Life is inherently risky, and progress only happens when we take some form of risk. Every time we use the internet we run the risk of catching a virus of a different  type, even with the best anti-virus software in place.  But can you imagine trying to run your life without using the internet? So aiming to  eliminate all risk would be both unrealistic and  counter-productive. But actively identifying and managing our risks can be very empowering and can enable us to grow our comfort zones, with a higher degree of safety.

2) Actively reset your boundaries

Boundaries are there to create a respectful space between you and other people. They represent the red line that you do not want others to cross. They protect your physical space, your right to your own views, your right to do your job well, your right to a work-life balance and potentially your health.

Many people have trouble defining their boundaries. If they aren’t clear about their own boundaries, then they can’t defend them or communicate them to others. And if they can’t communicate their boundaries, they can’t reasonably expect others to respect these. I see many examples of people feeling hurt, offended, angry or conflicted by others trampling over boundaries that were simply not signposted in any way. Sometimes, the first moment a person becomes aware they have crossed a boundary line is when the other person goes quiet, bursts into tears or flies off the handle.

Now could be a really good time to take a step back and work out where your boundaries lie, and which boundaries you have been allowing others to breach.  Only you can decide where the line is drawn. Once you’re clear on this, communicating and defending your boundaries can be a truly liberating experience. It can reduce the amount of time you spend dwelling on, and being held back by, other people’s thoughts and behaviour, freeing you up to spend your mental energy on learning, growing and  moving forward instead.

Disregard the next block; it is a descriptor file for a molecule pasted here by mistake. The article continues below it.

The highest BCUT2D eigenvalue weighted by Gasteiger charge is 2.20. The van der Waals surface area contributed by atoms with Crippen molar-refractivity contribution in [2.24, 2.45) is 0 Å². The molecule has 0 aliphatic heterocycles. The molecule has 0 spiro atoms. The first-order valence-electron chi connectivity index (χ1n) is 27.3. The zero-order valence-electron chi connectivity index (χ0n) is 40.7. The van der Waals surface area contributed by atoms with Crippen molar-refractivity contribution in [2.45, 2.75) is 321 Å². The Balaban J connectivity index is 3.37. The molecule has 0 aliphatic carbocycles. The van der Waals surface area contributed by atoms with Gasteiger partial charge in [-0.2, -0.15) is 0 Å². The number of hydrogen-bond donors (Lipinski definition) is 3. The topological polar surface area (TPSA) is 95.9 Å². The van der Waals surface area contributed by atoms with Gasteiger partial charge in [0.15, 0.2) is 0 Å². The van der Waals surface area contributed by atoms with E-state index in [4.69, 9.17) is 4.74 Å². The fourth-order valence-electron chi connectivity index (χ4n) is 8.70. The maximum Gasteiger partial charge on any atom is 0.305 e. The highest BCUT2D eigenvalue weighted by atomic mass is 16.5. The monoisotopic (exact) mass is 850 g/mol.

3) Create healthy stretch

When was the last time you really challenged yourself? Or tried something new? If you can’t remember, you could be compromising your personal resilience.

Personal change and growth happens in what is known as the ‘Stretch Zone’, which lies between boredom (where we have insufficient challenge to keep us stimulated) and the Panic Zone, where  we are under too much pressure and stress to perform well. We need to create healthy stretch to practise our problem-solving skills,  build resilience to the inevitable challenges that life will throw at us in the future, and ultimately to achieve our full potential.

You can expand your comfort zone and build resilience by stretching yourself to learn new skills, taking on new challenges in different parts of your life, or by joining new communities of people who are pushing themselves in directions and ways you value.

Writing for Red Bull, adventurer Matt Prior talks about the importance of starting small, and starting today. ‘You can start at home on a daily basis. It’s all about setting micro challenges and retraining your subconscious to start to embrace discomfort…..As you challenge yourself more and more, you’ll eventually reach a point where not much bothers you’.

In conclusion

Your comfort zone has its uses, especially in a global pandemic. But unless you actively stretch it, it may hold you back from achieving your potential. So take control of your risks rather than worrying about them, set out your boundaries for all to see, and start to challenge yourself in small ways that develop your personal resilience and empower you to handle beautifully whatever life has in store.